In recent years, as people are getting wealthier, people are willing and able to afford a better life. Fresh products consumptions are increasing, some countries cannot meet this demand due to the natural environment limitation. The distances between each country are long and fresh products are easy to decay, therefore, there is a necessity to transport them under controlled temperature. It can guarantee the quality of fresh products. Seeing the market of transport fresh products is rising, there is also trade imbalance of fresh products, which is called reefer cargoes. In this paper, we address on the reefer container because it has the advantage of door to door service. The imbalance trade of reefer cargoes will result in the imbalance trade of reefer containers. Our main research question is to find out how to reposition them. In order to do the further research, we have determined types of cargo that are transported by reefer containers. Also we decided to limit our research area to Argentina, Australia, Brazil, New Zealand, and South Africa. These five countries lie in southern hemisphere and therefore the trade patterns are more affected by the season. The most important thing is that based on our assumptions, all the reefer cargoes are transported by reefer containers. We need to determine the number of reefer containers needed by the cycle. To solve the empty container problem, lots of researches aiming at developing a mathematical model to see what the most cost-efficient way is to reposition them. We also developed a mathematical model and it has two major variables. One is the transportation cost, the other is the holding cost, and we use the Solver in Excel to determine the lowest cost and the number of reefer containers needed to be repositioned. Furthermore, we compared the results from different assumptions and try to analyze them.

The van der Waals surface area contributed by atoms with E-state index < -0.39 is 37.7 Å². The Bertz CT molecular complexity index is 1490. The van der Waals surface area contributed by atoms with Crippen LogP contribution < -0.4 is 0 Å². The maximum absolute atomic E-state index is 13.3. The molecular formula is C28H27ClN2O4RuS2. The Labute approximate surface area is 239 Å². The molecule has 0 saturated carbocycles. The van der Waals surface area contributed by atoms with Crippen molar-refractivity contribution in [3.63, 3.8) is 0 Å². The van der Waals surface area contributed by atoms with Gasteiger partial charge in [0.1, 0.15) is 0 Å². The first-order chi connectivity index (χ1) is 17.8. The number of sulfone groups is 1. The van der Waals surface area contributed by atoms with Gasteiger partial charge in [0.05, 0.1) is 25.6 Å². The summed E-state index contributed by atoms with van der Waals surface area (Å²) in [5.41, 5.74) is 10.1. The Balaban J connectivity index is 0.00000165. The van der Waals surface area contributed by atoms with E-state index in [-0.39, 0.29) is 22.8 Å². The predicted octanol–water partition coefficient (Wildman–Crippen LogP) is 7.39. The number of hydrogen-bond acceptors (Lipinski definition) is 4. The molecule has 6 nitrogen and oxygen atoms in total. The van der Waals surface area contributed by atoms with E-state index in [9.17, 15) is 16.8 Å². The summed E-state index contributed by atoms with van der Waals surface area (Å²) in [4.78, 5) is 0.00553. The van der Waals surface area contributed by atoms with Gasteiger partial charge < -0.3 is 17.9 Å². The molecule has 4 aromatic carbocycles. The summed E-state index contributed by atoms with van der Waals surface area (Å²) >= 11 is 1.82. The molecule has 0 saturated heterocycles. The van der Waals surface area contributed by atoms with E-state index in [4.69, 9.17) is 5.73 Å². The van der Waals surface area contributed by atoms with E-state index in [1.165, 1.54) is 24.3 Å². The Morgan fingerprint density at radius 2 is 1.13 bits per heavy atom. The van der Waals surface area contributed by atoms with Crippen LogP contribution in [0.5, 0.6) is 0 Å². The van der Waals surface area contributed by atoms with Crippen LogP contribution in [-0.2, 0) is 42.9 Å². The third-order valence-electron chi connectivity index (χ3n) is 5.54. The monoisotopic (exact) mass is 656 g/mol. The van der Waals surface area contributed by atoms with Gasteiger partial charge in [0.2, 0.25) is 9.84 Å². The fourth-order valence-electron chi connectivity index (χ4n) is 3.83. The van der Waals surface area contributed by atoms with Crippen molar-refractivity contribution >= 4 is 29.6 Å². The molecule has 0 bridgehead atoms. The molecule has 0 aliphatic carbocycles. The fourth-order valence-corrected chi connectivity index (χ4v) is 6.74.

Dekker, R. (Rommert)
Maritime Economics and Logistics
Erasmus School of Economics

Sun, P.J. (Pei-Jen). (2011, September 21). Repositioning of empty reefer containers: problems and strategies. Maritime Economics and Logistics. Retrieved from